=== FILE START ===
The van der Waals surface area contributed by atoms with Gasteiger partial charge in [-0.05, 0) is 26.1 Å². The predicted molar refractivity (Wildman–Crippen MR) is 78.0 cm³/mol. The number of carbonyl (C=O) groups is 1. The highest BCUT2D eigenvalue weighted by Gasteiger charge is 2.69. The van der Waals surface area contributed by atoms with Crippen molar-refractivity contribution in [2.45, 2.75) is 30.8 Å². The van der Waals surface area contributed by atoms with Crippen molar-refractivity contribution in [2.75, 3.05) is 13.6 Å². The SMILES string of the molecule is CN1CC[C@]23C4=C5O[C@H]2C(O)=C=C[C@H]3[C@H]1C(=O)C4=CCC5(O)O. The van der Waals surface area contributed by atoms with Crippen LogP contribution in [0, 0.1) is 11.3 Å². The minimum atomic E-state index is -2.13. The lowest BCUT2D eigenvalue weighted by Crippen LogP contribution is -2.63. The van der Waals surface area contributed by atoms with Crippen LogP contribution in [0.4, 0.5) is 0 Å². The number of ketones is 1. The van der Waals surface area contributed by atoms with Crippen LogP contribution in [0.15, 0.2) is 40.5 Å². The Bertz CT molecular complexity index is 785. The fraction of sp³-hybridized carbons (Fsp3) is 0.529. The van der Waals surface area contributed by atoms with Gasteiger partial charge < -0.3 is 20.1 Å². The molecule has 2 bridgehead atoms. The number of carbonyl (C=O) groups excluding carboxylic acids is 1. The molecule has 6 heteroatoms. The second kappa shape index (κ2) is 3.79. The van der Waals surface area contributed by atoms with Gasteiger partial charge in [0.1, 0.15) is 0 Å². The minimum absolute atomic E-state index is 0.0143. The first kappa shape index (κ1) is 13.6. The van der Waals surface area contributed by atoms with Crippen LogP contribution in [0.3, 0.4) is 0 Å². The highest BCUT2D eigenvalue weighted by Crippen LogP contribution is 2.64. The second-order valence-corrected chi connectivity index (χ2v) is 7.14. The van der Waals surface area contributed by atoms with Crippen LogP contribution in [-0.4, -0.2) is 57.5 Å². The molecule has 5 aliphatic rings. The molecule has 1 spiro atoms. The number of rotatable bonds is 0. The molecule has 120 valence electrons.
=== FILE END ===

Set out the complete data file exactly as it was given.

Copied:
The van der Waals surface area contributed by atoms with Gasteiger partial charge in [-0.05, 0) is 26.1 Å². The predicted molar refractivity (Wildman–Crippen MR) is 78.0 cm³/mol. The number of carbonyl (C=O) groups is 1. The highest BCUT2D eigenvalue weighted by Gasteiger charge is 2.69. The van der Waals surface area contributed by atoms with Crippen molar-refractivity contribution in [2.45, 2.75) is 30.8 Å². The van der Waals surface area contributed by atoms with Crippen molar-refractivity contribution in [2.75, 3.05) is 13.6 Å². The SMILES string of the molecule is CN1CC[C@]23C4=C5O[C@H]2C(O)=C=C[C@H]3[C@H]1C(=O)C4=CCC5(O)O. The van der Waals surface area contributed by atoms with Crippen LogP contribution in [0, 0.1) is 11.3 Å². The minimum atomic E-state index is -2.13. The lowest BCUT2D eigenvalue weighted by Crippen LogP contribution is -2.63. The van der Waals surface area contributed by atoms with Crippen LogP contribution in [0.4, 0.5) is 0 Å². The number of ketones is 1. The van der Waals surface area contributed by atoms with Crippen LogP contribution in [0.15, 0.2) is 40.5 Å². The Bertz CT molecular complexity index is 785. The fraction of sp³-hybridized carbons (Fsp3) is 0.529. The van der Waals surface area contributed by atoms with Gasteiger partial charge < -0.3 is 20.1 Å². The molecule has 2 bridgehead atoms. The number of carbonyl (C=O) groups excluding carboxylic acids is 1. The molecule has 6 heteroatoms. The second kappa shape index (κ2) is 3.79. The van der Waals surface area contributed by atoms with Gasteiger partial charge in [0.1, 0.15) is 0 Å². The minimum absolute atomic E-state index is 0.0143. The first kappa shape index (κ1) is 13.6. The van der Waals surface area contributed by atoms with Crippen LogP contribution in [0.3, 0.4) is 0 Å². The highest BCUT2D eigenvalue weighted by Crippen LogP contribution is 2.64. The second-order valence-corrected chi connectivity index (χ2v) is 7.14. The van der Waals surface area contributed by atoms with Crippen LogP contribution in [-0.4, -0.2) is 57.5 Å². The molecule has 5 aliphatic rings. The molecule has 1 spiro atoms. The number of rotatable bonds is 0. The molecule has 120 valence electrons.